Things NOT to say to people with Cancer...

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posted on Oct, 14 2013 @ 12:55 PM
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I remember years ago when my sister in law was dying from cancer. Back then I didn't know what to say or how to say it but I did my best. Sometimes I would just make up a little gift basket of scented soaps and lotion, maybe a book or a movie, decorate the basket with a big pretty bow and present it to her. People did things for me too. A little unexpected surprise of a small gift or a homemade meal. It brightened my day.




posted on Oct, 14 2013 @ 01:08 PM
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woodwardjnr
I'm glad you posted this, as I've been wanting to rant about this all day. I'm sick of reading threads and posts about miracle cures from people who have never been diagnosed or who have absolutely no medical experience other than a you tube video they saw.

Basically people with no medical experience rattle off a list of ingredients that will cure your cancer, without knowing anything about you. It's damn right dangerous. They don't recommend any dosages based on height and weight of the patient. Don't have a clue how these ingredients may effect what you are being currently prescribed by trained doctors and oncologists, who have worked with cancer patients for their whole career, just a list of a few different ingredients.

I know a number of ATS members with cancer, all have gone down the traditional medical route and still here to tell the tale. Not too many who have cured themselves with alternatives, normally some anecdotal story of a friend of a friend who once used gu gu berries and are now fit and well.

It's not all a big conspiracy by "big pharma" to knock you off.

Untill you have been diagnosed, you have no frickin idea what course of action you would take.

I'm sure most people have your best interests at heart when making these threads and posts, but it displays a massive amount of insensitiveness, when your trying to deal with things your own way. It's almost like putting the blame on you for not trying out their medically unproven hair brain ideas.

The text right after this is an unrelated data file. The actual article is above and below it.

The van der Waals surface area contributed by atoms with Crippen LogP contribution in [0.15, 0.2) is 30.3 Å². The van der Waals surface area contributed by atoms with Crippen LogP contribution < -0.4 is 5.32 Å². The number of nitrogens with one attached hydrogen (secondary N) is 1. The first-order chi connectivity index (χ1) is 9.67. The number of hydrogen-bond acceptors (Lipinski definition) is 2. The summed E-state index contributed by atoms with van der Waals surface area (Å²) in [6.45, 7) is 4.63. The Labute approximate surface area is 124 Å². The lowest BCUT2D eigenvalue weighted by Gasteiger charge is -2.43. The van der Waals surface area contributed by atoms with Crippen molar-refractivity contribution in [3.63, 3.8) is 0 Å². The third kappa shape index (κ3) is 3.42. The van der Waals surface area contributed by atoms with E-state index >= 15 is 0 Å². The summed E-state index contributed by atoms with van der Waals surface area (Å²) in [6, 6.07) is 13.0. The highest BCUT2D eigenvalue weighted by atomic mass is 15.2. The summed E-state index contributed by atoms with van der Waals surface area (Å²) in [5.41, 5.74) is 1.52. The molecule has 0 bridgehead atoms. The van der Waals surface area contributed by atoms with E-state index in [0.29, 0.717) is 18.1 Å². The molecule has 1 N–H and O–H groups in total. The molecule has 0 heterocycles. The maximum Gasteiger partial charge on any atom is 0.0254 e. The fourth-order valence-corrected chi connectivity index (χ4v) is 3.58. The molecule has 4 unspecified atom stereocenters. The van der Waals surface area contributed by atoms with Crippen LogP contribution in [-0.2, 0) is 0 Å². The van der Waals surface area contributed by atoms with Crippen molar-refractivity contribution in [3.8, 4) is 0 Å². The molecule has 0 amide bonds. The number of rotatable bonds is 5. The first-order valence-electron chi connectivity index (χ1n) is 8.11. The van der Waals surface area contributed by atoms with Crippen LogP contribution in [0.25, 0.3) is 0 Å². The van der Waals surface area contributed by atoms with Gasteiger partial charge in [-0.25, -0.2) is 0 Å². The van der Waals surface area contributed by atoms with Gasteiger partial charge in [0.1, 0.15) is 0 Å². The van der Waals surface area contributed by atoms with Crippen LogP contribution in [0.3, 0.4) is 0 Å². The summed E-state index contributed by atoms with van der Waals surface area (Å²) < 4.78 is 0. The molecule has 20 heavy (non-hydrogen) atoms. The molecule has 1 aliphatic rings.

I'd rather people just say, "I'm sorry to hear what your going through" rather than being made to feel I'm not doing my best to want to survive.

I understand its difficult for people to approach the subject, but the last thing people should be doing is posting unproven unscientific methods as a cure. Potentially creating more harm than good.

Eat a healthy diet, don't smoke or drink too much do some exercise and you maybe lucky enough to avoid ever getting the diagnosis, until then keep you magic cures to yourselves.


You see this in every cancer thread. I tell people that I used to think I would always choose a natural method instead of the traditional ones. Funny how when you are truly faced with the diagnosis, how quickly you change your mind. I had two kinds of breast cancer at the same time, one was very aggressive.

I just couldn't see putting my faith in some plant or just eating organic foods or whatever. I knew I needed the big guns. I was lucky and just had a lumpectomy, but I chose chemo and radiation.

I had doctors and nurses who were concerned about my physical and emotional well being. They were a truly wonderful team.

These people who think doctors are out to get you are being foolish. If all their patients died because of the reccomended chemo and radiation, do you really think they would still be practicing medicine today?

Never ever tell a cancer patient NOT to go through chemo and radiation. These are the very things that saved my life.



posted on Oct, 14 2013 @ 02:00 PM
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My father died from Pancreatic cancer at the age of 51.
My best friend died from a different form of cancer at the age of 29.
What I learned from both of those situations in the following:

Cancer is the great equalizer as it takes anyone it touches, directly or indirectly, and makes them look\think\sound\smell\feel the same. It doesn't matter if you are a tough and in shape fireman or a young man just entering the prime of your life..when cancer targets you the weight drops off, the circles form under your eyes and you end up looking the same.. bed sores, hair loss, sunken cheeks, a shell of what you were. It is the single most horrible thing ever.

I sit here and I watch the threads of ignorance on this site when someone proclaims some miracle mixture cure of baking soda + vegetables + mineral water as a cure to cancer all because 1 person went into remission at the same time as taking the latest new age approved snake oil. It's frustrating and it is insulting when people think a few cases = scientific proof. No one willingly chooses the treatments for cancer that is of course unless the Doctor is telling you "you have 6 months to live"

It's just as ignorant of the people that sit on this site and proclaim how all doctors are dumb or only after money. In my dad's case I remember his doctor sitting for a few hours towards the end and watching a full hockey game. I remember a nurse cleaning up his vomit as he came through the sepsis this wracked his body. It is so easy for people to hide behind a keyboard here and be an arm chair quarterback on various scenarios. I hope those same people never have to look Cancer in the face because like anyone that faces it you will be humbled and you will eventually lose, either some part or everything.



posted on Oct, 14 2013 @ 04:01 PM
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reply to post by Cancerwarrior
 


I hope you don't mind me adding two more to the list?

Telling a parent who has a child with cancer...